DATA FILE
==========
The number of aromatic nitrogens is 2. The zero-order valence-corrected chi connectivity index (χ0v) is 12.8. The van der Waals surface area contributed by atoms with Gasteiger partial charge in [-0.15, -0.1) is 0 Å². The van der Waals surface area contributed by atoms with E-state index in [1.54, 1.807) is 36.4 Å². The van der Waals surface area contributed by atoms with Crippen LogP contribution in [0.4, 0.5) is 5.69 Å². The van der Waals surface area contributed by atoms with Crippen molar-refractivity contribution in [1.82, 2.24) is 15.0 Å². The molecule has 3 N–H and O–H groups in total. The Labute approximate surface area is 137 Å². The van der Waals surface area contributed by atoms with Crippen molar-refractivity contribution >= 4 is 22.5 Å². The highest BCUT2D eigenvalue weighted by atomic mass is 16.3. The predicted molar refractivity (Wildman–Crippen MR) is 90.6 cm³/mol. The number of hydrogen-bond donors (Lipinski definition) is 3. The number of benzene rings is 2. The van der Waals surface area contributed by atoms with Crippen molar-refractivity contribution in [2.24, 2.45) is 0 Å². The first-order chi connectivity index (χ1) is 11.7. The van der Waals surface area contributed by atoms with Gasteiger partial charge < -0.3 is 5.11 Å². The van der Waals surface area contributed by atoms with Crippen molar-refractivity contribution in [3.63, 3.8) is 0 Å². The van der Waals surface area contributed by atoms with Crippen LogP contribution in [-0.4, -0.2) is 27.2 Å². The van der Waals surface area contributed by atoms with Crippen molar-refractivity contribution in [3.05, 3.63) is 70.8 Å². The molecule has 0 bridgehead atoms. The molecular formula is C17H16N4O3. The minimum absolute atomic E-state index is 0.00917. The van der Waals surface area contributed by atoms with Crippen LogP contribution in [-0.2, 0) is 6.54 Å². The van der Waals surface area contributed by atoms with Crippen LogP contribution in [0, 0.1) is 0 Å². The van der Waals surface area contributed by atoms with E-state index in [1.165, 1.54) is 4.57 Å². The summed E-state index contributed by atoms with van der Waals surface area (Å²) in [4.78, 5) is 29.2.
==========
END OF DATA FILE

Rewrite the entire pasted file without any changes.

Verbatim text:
The number of aromatic nitrogens is 2. The zero-order valence-corrected chi connectivity index (χ0v) is 12.8. The van der Waals surface area contributed by atoms with Gasteiger partial charge in [-0.15, -0.1) is 0 Å². The van der Waals surface area contributed by atoms with E-state index in [1.54, 1.807) is 36.4 Å². The van der Waals surface area contributed by atoms with Crippen LogP contribution in [0.4, 0.5) is 5.69 Å². The van der Waals surface area contributed by atoms with Crippen molar-refractivity contribution in [1.82, 2.24) is 15.0 Å². The molecule has 3 N–H and O–H groups in total. The Labute approximate surface area is 137 Å². The van der Waals surface area contributed by atoms with Crippen molar-refractivity contribution >= 4 is 22.5 Å². The highest BCUT2D eigenvalue weighted by atomic mass is 16.3. The predicted molar refractivity (Wildman–Crippen MR) is 90.6 cm³/mol. The number of hydrogen-bond donors (Lipinski definition) is 3. The number of benzene rings is 2. The van der Waals surface area contributed by atoms with Crippen molar-refractivity contribution in [2.24, 2.45) is 0 Å². The first-order chi connectivity index (χ1) is 11.7. The van der Waals surface area contributed by atoms with Gasteiger partial charge < -0.3 is 5.11 Å². The van der Waals surface area contributed by atoms with Crippen molar-refractivity contribution in [3.63, 3.8) is 0 Å². The van der Waals surface area contributed by atoms with Crippen LogP contribution in [-0.4, -0.2) is 27.2 Å². The van der Waals surface area contributed by atoms with Crippen molar-refractivity contribution in [3.05, 3.63) is 70.8 Å². The molecule has 0 bridgehead atoms. The molecular formula is C17H16N4O3. The minimum absolute atomic E-state index is 0.00917. The van der Waals surface area contributed by atoms with Crippen LogP contribution in [-0.2, 0) is 6.54 Å². The van der Waals surface area contributed by atoms with Crippen LogP contribution in [0, 0.1) is 0 Å². The van der Waals surface area contributed by atoms with E-state index in [1.165, 1.54) is 4.57 Å². The summed E-state index contributed by atoms with van der Waals surface area (Å²) in [4.78, 5) is 29.2.